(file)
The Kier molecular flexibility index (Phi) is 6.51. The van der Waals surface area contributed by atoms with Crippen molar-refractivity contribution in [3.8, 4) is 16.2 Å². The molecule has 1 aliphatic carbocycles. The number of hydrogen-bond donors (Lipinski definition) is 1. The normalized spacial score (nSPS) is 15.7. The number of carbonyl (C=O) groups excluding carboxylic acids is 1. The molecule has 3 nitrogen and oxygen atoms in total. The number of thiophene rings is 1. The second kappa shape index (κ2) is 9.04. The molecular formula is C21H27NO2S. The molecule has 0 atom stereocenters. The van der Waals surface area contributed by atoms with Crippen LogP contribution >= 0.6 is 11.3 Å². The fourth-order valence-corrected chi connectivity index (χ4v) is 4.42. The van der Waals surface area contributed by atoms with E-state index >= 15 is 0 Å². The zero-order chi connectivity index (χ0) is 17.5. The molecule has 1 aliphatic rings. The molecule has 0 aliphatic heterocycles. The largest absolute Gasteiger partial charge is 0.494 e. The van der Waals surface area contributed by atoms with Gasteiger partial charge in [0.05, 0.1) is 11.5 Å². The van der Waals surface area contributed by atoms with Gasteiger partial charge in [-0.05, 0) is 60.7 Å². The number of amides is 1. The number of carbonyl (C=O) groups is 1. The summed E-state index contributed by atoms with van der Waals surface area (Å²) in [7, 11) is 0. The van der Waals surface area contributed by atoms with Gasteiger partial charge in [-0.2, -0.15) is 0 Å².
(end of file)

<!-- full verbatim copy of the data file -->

The Kier molecular flexibility index (Phi) is 6.51. The van der Waals surface area contributed by atoms with Crippen molar-refractivity contribution in [3.8, 4) is 16.2 Å². The molecule has 1 aliphatic carbocycles. The number of hydrogen-bond donors (Lipinski definition) is 1. The normalized spacial score (nSPS) is 15.7. The number of carbonyl (C=O) groups excluding carboxylic acids is 1. The molecule has 3 nitrogen and oxygen atoms in total. The number of thiophene rings is 1. The second kappa shape index (κ2) is 9.04. The molecular formula is C21H27NO2S. The molecule has 0 atom stereocenters. The van der Waals surface area contributed by atoms with Crippen LogP contribution >= 0.6 is 11.3 Å². The fourth-order valence-corrected chi connectivity index (χ4v) is 4.42. The van der Waals surface area contributed by atoms with E-state index >= 15 is 0 Å². The zero-order chi connectivity index (χ0) is 17.5. The molecule has 1 aliphatic rings. The molecule has 0 aliphatic heterocycles. The largest absolute Gasteiger partial charge is 0.494 e. The van der Waals surface area contributed by atoms with Gasteiger partial charge in [0.05, 0.1) is 11.5 Å². The van der Waals surface area contributed by atoms with Gasteiger partial charge in [-0.05, 0) is 60.7 Å². The number of amides is 1. The number of carbonyl (C=O) groups is 1. The summed E-state index contributed by atoms with van der Waals surface area (Å²) in [7, 11) is 0. The van der Waals surface area contributed by atoms with Gasteiger partial charge in [-0.2, -0.15) is 0 Å².